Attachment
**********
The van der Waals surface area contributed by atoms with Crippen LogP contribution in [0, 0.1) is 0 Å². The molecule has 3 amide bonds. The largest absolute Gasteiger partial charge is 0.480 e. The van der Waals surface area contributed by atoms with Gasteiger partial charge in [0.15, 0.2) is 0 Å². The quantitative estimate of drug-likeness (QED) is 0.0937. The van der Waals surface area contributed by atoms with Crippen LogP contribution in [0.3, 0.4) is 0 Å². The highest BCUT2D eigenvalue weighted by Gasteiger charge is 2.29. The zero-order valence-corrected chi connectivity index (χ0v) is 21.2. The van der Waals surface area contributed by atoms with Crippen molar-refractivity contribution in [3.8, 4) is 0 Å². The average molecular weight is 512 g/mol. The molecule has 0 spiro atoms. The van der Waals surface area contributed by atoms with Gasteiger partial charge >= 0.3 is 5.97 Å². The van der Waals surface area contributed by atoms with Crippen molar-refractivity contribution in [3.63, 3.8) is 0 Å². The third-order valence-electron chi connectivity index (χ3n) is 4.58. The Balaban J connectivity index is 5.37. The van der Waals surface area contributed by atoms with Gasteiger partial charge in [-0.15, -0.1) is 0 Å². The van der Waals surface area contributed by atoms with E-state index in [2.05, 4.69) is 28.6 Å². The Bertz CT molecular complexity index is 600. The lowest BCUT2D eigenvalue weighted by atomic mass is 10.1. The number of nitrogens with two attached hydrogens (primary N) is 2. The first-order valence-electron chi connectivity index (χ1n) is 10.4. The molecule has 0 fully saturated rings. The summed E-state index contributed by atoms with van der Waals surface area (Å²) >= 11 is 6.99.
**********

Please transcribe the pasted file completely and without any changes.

The van der Waals surface area contributed by atoms with Crippen LogP contribution in [0, 0.1) is 0 Å². The molecule has 3 amide bonds. The largest absolute Gasteiger partial charge is 0.480 e. The van der Waals surface area contributed by atoms with Gasteiger partial charge in [0.15, 0.2) is 0 Å². The quantitative estimate of drug-likeness (QED) is 0.0937. The van der Waals surface area contributed by atoms with Crippen LogP contribution in [0.3, 0.4) is 0 Å². The highest BCUT2D eigenvalue weighted by Gasteiger charge is 2.29. The zero-order valence-corrected chi connectivity index (χ0v) is 21.2. The van der Waals surface area contributed by atoms with Crippen molar-refractivity contribution in [3.8, 4) is 0 Å². The average molecular weight is 512 g/mol. The molecule has 0 spiro atoms. The van der Waals surface area contributed by atoms with Gasteiger partial charge >= 0.3 is 5.97 Å². The van der Waals surface area contributed by atoms with Crippen molar-refractivity contribution in [3.63, 3.8) is 0 Å². The third-order valence-electron chi connectivity index (χ3n) is 4.58. The Balaban J connectivity index is 5.37. The van der Waals surface area contributed by atoms with Gasteiger partial charge in [-0.15, -0.1) is 0 Å². The van der Waals surface area contributed by atoms with E-state index in [2.05, 4.69) is 28.6 Å². The Bertz CT molecular complexity index is 600. The lowest BCUT2D eigenvalue weighted by atomic mass is 10.1. The number of nitrogens with two attached hydrogens (primary N) is 2. The first-order valence-electron chi connectivity index (χ1n) is 10.4. The molecule has 0 fully saturated rings. The summed E-state index contributed by atoms with van der Waals surface area (Å²) >= 11 is 6.99.